It is not that I did not have a great time.  It was exciting and fun.  I really enjoyed my week in New York.  Visiting the Big Apple was a great experience.  I would recommend it to anyone.

After days of living in the fast-paced city which never sleeps, I welcomed the solitude of the countryside on my return.  Looking out across the green pasture with the breeze gently stirring the grasses is a huge change from seeing the bustling streets filled with people and taxis surging between tall buildings.

New Yorkers walk 3 to 5 miles a day.  We walked that easily each day we were in town, but you are walking on concrete.  I walk 3 miles a day through different pastures and woods.  I once took for granted the feel of the earth beneath your feet, but now I have a new appreciation for it.

I was really impressed with Central Park.  It was beautiful and much bigger than I expected.  The perimeter of the park is 6.2 miles.  Central Park has rolling hills and rock outcrops.  It has a huge lake and open areas.  Quiet secluded spots can be found around the lake.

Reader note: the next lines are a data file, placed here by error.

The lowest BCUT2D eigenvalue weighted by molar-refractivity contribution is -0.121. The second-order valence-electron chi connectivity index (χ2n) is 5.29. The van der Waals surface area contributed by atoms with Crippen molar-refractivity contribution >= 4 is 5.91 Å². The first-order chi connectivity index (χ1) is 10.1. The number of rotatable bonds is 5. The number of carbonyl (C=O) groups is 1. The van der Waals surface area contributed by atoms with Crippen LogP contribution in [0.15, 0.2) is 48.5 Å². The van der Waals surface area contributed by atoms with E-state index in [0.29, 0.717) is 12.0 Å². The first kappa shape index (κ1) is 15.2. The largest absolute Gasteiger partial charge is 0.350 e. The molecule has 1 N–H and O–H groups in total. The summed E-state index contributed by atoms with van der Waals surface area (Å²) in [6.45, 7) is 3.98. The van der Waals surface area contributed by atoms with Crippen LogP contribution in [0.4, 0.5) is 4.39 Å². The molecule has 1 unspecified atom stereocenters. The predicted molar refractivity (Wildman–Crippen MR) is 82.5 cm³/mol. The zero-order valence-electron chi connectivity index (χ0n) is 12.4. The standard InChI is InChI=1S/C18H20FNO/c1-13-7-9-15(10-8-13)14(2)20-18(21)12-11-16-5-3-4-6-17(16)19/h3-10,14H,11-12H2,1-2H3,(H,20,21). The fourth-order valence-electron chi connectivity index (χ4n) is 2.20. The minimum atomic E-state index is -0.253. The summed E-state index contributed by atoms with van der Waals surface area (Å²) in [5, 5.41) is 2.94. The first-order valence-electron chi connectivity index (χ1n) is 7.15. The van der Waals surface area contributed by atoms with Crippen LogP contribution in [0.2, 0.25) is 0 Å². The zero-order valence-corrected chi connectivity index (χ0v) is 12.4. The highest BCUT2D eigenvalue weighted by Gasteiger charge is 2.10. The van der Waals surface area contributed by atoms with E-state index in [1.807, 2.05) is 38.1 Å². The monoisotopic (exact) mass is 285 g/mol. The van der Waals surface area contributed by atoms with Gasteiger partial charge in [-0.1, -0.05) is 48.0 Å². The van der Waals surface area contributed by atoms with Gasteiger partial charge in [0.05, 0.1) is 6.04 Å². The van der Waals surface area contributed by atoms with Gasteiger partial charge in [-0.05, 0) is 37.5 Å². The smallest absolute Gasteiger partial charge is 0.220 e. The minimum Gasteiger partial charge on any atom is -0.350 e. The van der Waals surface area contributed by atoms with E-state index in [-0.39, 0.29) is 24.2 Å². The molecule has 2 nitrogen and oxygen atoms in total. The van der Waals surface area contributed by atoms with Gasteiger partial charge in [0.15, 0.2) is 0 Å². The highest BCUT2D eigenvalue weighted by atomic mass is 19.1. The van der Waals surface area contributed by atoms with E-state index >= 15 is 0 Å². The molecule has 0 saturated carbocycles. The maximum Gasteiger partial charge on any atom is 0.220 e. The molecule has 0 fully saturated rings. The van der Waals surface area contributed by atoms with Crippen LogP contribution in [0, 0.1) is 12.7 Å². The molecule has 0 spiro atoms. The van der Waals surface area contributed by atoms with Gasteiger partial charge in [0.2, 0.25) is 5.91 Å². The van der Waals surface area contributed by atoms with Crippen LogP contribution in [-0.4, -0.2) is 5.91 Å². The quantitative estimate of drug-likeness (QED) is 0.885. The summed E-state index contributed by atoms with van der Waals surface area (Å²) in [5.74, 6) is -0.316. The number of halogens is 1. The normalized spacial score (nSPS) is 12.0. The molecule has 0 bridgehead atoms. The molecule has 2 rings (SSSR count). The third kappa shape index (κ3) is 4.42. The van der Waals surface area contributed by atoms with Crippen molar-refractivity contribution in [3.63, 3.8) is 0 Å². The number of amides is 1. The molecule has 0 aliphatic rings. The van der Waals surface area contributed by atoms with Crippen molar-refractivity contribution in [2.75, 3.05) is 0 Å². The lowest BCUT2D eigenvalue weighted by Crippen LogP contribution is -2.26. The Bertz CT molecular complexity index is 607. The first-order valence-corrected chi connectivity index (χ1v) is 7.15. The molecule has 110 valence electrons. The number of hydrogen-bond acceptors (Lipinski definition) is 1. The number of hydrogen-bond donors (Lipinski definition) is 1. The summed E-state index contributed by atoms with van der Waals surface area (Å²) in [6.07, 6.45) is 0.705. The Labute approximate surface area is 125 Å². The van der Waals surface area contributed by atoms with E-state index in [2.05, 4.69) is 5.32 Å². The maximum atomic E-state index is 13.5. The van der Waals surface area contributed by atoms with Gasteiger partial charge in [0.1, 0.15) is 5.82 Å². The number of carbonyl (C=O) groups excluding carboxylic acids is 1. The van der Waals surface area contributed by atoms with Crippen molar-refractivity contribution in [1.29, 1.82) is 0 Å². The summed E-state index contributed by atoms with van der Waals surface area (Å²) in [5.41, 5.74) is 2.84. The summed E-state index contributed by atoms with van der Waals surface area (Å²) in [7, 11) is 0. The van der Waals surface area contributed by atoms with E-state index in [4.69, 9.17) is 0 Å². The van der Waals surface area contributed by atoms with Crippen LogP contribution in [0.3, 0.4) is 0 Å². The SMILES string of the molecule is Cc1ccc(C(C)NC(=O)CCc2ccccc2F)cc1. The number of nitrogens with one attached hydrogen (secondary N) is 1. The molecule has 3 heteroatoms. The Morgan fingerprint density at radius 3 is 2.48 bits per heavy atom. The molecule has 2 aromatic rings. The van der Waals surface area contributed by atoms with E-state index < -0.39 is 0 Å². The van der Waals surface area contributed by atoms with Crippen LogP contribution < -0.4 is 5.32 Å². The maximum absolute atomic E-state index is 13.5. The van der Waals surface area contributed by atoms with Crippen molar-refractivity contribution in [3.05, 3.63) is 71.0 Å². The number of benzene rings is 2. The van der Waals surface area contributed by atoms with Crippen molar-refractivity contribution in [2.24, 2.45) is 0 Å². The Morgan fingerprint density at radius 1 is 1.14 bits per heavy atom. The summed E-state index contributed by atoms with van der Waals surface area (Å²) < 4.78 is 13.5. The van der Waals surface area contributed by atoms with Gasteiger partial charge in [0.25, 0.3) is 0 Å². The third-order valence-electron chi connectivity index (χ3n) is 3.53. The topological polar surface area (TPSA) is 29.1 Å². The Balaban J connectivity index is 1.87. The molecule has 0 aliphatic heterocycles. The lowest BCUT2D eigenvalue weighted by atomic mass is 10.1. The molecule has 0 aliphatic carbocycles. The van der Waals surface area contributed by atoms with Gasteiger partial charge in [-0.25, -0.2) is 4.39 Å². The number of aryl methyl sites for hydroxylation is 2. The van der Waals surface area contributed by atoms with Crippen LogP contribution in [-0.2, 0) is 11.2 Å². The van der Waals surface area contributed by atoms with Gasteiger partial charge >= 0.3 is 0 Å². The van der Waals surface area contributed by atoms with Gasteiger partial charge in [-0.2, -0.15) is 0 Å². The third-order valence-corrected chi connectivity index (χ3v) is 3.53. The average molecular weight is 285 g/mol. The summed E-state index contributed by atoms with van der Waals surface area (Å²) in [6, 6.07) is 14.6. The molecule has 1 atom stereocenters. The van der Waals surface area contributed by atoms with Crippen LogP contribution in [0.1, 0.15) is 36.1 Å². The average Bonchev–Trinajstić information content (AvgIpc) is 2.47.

I enjoyed my visit to Central Park.  I can see why people seek to lay in the sunshine on the rocks or the grass in the open areas.  I know why people would row their boats out on the lake.  People want to get close to nature.

From my dining room window, I can see our lake.  It might not be as big as the one in Central Park, but it is our private lake.  Cross Creek Cattle Company is like one big private park.  It has wooded and cleared pastures, hiking paths, and waterways.  One can hike, ride horses, ride bikes, camp, swim, fish, hunt, and/or row a boat.

I have always loved living here in Texas.  Now that I have been gone for a week in a completely different world, I am glad to be home.  I will visit New York, but Texas is my home.  And, Cross Creek Cattle Company is my little slice of heaven on earth.